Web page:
From the beginning of time, man has been endowed with the intellect to control and tame animals to meet his food and other needs. This has made animal husbandry one of the earliest professions known to man. .
In pre-colonial Nigeria and up to the present day, domestication and rearing of animals has been a recurring feature. Such animals as goats, cattle, pigs, ducks, guinea fowls etc. have been used for food, traditional sacrifice as well as merchandize. Therefore, the rearing of these animals is not a recent phenomenon. It is a part of our history. No dispute ever arose from such activity as the owners of such animals were responsible for the housing and feeding of the animals. Where in rare situations they strayed onto the property or farmland of another person, and cause any damage, the owner of the animals hastens to make good the damage caused. In this way, societal harmony was maintained.
In the past years however, especially since the turn of the millennium, certain individuals especially of the Fulani ethnic stock have emerged seeking to change the narrative about cattle breeding and animal husbandry generally. Moving about with their cattle, they trample upon other peoples farms and devour farm produce with reckless abandon. The annual labour of farmers struggling to eke out a living are wiped out in one fell swoop.
It was the Chinua Achebe who stated in his work, Things Fall Apart the following Ibo proverb to wit, “let the kite perch and the eagle also. Anyone that says no to the other, let his wings break”. Cattle rearing is a business venture just like the farmer who has planted cassava and potatoes and yams and vegetables. No one is superior to the other. However, while the farmer seeks out a piece of fertile land and cultivates same for several months, the herdsman sees the whole world as his grazing field. This is inequitable, and unacceptable by any standard.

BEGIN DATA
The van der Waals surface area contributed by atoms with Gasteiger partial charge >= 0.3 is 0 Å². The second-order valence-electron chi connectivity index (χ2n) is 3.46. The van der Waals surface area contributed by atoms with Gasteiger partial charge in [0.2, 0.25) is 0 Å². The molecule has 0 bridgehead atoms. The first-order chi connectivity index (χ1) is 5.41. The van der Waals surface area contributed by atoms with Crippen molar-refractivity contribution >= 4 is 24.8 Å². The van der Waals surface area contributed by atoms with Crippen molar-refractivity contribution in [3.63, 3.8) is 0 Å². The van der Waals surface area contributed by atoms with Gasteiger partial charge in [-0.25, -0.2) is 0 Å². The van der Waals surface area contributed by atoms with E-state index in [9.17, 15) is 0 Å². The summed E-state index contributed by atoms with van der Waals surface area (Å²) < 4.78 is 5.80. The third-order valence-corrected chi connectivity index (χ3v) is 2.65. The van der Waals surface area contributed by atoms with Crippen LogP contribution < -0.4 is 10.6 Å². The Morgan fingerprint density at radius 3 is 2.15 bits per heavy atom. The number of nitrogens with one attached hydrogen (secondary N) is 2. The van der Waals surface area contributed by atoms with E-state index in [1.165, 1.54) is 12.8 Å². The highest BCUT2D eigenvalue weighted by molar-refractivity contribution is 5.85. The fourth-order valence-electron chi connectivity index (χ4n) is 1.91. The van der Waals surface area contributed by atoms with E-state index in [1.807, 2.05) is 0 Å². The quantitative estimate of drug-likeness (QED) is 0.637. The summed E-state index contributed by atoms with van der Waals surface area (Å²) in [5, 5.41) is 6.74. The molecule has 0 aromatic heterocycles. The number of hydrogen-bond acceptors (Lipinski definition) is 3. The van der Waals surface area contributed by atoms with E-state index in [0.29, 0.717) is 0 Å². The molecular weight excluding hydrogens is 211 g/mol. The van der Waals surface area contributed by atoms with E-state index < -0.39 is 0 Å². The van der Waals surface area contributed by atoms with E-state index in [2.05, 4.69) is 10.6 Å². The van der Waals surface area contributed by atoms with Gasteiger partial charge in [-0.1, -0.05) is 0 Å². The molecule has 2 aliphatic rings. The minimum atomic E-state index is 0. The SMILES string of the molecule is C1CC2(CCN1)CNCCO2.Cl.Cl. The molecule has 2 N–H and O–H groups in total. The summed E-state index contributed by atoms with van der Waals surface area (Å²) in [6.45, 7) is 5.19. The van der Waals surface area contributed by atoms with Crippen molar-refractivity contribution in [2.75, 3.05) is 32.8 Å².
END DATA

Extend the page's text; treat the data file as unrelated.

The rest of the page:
Nothing stops a person from acquiring land which could be used to grow animal feed for his livestock. This is the practice in Brazil, Peru, Argentina, and the United States etc. where even higher and richer quality and quantity of beef is produced without any disruption of societal harmony. The time has come in Nigeria that cattle rearing and animal husbandry generally should take on a new face namely, the use of ranches that will ensure a more hygienic condition for the breeding of cattle and the production of beef.
As has been earlier stated, rearing of cattle is without doubt, a business venture. The owners of cattle rear same to sell at a profit running into hundreds of thousands of Naira. As a business, the practitioners must be ready to make adequate provisions for the trade. No business should depend on government handouts or free capital as the herdsmen of Nigeria contemplate. They must be ready to acquire land through the appropriate procedure, produce/grow/ buy animal feed as well as employ trained and capable hands in the production process. This is the feature of every enterprise and those who have elected to go into animal husbandry must not be an exception. The roadside mechanic, the seamstress, the woman selling bean cake etc. despite the small scale of their business, rent or acquire a space for their trade. The time to put an end to nomadic cattle rearing is now.
In this respect, the proposal by the several State Governments in the Niger Delta region through their respective Houses of Assembly to acquire land for the purpose of establishing grazing reserves is ill-thought of, unwise, inequitable and unjustifiable. It is an attempt to postpone the evil day. If the government should acquire land pursuant to the Land Use Act and for the purpose of cattle grazing, one may ask if such acquisition is in the overriding pubic interest. Which or whose interest is it meant to serve? The answer is that it is clearly meant to satisfy the narrow economic interest of a small class of entrepreneurs. It is apposite to restate here that anyone who wishes to go into the trade of cattle rearing must count the cost. This cost is not to be borne by the government or the society.
Another poser to consider is that after that an area is acquired and declared to be a grazing reserve, who may access it to graze? Would an Urhobo man having 10 goats be able to use the land for grazing or would the Ijaw man be able to graze his swine thereon? It is obvious that the acquisition of land for grazing reserves is an attempt to create a safe haven and an exclusive territorial base for the Fulani who are known for their expansionist and imperialist tendencies.
Nigerians must awake from this slumber. Creation of grazing reserves is not a solution. It is a bigger problem and akin to sitting on a loaded keg of gunpowder set to explode.